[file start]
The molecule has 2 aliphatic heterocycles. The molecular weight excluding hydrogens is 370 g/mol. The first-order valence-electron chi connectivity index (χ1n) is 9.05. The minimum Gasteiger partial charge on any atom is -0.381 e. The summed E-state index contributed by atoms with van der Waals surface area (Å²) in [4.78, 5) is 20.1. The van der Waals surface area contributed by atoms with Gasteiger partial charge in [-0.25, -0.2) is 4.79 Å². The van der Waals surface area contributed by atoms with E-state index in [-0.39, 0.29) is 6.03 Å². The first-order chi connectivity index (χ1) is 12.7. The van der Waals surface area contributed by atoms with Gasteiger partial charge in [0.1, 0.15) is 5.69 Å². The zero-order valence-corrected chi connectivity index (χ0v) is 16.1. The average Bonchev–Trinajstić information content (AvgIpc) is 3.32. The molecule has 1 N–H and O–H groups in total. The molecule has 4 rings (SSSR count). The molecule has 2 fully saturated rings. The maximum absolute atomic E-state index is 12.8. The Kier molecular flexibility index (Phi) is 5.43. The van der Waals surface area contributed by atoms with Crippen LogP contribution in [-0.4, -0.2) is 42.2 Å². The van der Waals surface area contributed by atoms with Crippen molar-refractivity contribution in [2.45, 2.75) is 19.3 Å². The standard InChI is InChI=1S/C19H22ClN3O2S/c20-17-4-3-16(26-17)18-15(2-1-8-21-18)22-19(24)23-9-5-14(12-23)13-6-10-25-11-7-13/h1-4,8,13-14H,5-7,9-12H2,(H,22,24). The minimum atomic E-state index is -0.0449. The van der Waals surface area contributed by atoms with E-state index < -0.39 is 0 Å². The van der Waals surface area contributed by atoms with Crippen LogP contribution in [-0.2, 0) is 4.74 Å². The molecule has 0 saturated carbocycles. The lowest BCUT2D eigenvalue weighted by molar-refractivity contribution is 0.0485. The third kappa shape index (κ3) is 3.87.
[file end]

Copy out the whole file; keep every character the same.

The molecule has 2 aliphatic heterocycles. The molecular weight excluding hydrogens is 370 g/mol. The first-order valence-electron chi connectivity index (χ1n) is 9.05. The minimum Gasteiger partial charge on any atom is -0.381 e. The summed E-state index contributed by atoms with van der Waals surface area (Å²) in [4.78, 5) is 20.1. The van der Waals surface area contributed by atoms with Gasteiger partial charge in [-0.25, -0.2) is 4.79 Å². The van der Waals surface area contributed by atoms with E-state index in [-0.39, 0.29) is 6.03 Å². The first-order chi connectivity index (χ1) is 12.7. The van der Waals surface area contributed by atoms with Gasteiger partial charge in [0.1, 0.15) is 5.69 Å². The zero-order valence-corrected chi connectivity index (χ0v) is 16.1. The average Bonchev–Trinajstić information content (AvgIpc) is 3.32. The molecule has 1 N–H and O–H groups in total. The molecule has 4 rings (SSSR count). The molecule has 2 fully saturated rings. The maximum absolute atomic E-state index is 12.8. The Kier molecular flexibility index (Phi) is 5.43. The van der Waals surface area contributed by atoms with Crippen LogP contribution in [-0.4, -0.2) is 42.2 Å². The van der Waals surface area contributed by atoms with Crippen molar-refractivity contribution in [2.45, 2.75) is 19.3 Å². The standard InChI is InChI=1S/C19H22ClN3O2S/c20-17-4-3-16(26-17)18-15(2-1-8-21-18)22-19(24)23-9-5-14(12-23)13-6-10-25-11-7-13/h1-4,8,13-14H,5-7,9-12H2,(H,22,24). The minimum atomic E-state index is -0.0449. The van der Waals surface area contributed by atoms with E-state index < -0.39 is 0 Å². The van der Waals surface area contributed by atoms with Crippen LogP contribution in [-0.2, 0) is 4.74 Å². The molecule has 0 saturated carbocycles. The lowest BCUT2D eigenvalue weighted by molar-refractivity contribution is 0.0485. The third kappa shape index (κ3) is 3.87.